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The Legal Implications of Your Baby Undergoing Cooling After Birth

A relatively new development in medicine is the discovery that whole body or brain cooling in a newborn who suffered from a hypoxic-ischemic insult (an decrease in blood flow and oxygen) can reduce the impact of that insult on the baby’s brain, and thus, long term outcome.  The connection between your baby being cooled after birth and a potential lawsuit for a preventable injury is unlikely to be apparent at first, but there is an important link between the two.

In order to be successful in certain kinds of birth injury lawsuits, one aspect that needs to be proven is that the baby was in distress in labour and delivery and that the medical practitioners should have intervened to expedite delivery.
The first thing an experienced birth injury lawyer looks for is whether the baby suffered hypoxia (oxygen deprivation) that caused hypoxic-ischemic encephalopathy during the labour and delivery process.  The labour and delivery process is a time when medical practitioners should be monitoring for hypoxia and be prepared to intervene to prevent a permanent brain injury from that hypoxia.  The criteria we look for include:

  • Whether the umbilical cord blood is acidotic, which is reflective of prolonged hypoxia;
  • Whether the baby suffered from seizures shortly after birth or showed some other form of “neonatal encephalopathy” – in other words, abnormal brain function shortly after birth – such as an inability to feed properly, limpness, or abnormal reflexes;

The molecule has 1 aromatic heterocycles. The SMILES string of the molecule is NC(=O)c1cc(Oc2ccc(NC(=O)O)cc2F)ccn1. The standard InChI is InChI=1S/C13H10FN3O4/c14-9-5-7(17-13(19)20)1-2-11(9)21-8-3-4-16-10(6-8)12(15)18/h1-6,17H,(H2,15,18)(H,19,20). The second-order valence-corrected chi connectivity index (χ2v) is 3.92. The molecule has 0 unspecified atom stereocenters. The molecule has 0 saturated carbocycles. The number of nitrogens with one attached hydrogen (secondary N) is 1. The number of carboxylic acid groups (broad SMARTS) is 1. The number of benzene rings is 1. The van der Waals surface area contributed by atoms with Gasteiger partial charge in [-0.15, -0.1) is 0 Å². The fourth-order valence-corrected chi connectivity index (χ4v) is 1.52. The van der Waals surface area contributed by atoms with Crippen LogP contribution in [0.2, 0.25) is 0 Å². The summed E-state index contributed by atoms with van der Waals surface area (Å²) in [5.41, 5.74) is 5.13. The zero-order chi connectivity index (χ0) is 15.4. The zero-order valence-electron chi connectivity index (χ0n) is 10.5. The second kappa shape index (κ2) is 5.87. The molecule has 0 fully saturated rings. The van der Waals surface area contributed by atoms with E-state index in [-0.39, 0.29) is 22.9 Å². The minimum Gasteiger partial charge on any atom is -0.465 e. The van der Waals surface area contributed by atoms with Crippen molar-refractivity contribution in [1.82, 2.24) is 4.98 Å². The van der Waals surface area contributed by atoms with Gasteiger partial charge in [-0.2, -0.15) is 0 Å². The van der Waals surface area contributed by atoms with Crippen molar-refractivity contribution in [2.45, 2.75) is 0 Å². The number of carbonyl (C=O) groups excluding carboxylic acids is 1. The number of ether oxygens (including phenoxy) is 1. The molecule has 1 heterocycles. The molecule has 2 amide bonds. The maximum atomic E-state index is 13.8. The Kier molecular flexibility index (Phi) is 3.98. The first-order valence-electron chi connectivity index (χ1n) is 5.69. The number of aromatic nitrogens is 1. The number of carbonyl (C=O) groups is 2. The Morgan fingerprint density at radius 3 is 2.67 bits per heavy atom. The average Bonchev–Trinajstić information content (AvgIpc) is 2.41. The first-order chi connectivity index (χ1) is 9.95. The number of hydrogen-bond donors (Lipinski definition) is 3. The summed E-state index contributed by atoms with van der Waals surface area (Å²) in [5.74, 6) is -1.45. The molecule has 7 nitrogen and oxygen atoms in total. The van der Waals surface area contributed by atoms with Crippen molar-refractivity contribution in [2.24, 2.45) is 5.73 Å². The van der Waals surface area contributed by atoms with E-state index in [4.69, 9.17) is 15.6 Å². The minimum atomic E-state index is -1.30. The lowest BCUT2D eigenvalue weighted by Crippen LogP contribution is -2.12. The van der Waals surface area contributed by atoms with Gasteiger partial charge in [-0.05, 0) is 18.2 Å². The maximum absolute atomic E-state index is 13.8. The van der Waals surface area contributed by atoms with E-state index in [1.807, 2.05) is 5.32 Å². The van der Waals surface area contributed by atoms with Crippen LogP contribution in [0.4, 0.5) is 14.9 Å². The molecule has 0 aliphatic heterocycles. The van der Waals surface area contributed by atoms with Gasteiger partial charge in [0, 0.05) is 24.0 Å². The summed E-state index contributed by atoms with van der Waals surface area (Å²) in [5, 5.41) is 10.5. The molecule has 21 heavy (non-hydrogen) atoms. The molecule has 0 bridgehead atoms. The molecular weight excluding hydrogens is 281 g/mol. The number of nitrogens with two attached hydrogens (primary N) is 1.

• Whether the fetal heart monitor showed distress in the period prior to delivery; and
  • Low APGAR scores at 5 minutes of life.

The medical principle behind cooling is that the cooling will act to reduce the inflammation and swelling that follows a hypoxic-ischemic insult within 6-72 hours following birth.  As a result, the criteria are used to determine whether a baby suffered a hypoxic-ischemic insult in the period immediately prior to delivery is the same as determining whether a baby is a candidate for cooling.

In the age of electronic fetal heart monitoring, it is much more likely than not that, if a baby is suffering from oxygen deprivation in the womb, it will be picked up by the electronic fetal heart monitor. The medical practitioners should be aware of any sign of oxygen deprivation and move towards expedited delivery if it is not relieved by other interventions.

Therefore, if your baby underwent cooling following delivery, you may have a birth injury claim that warrants investigating.  The team at Weir Bowen LLP would be happy to assist with an investigation at no cost to you.

By Shelagh McGregor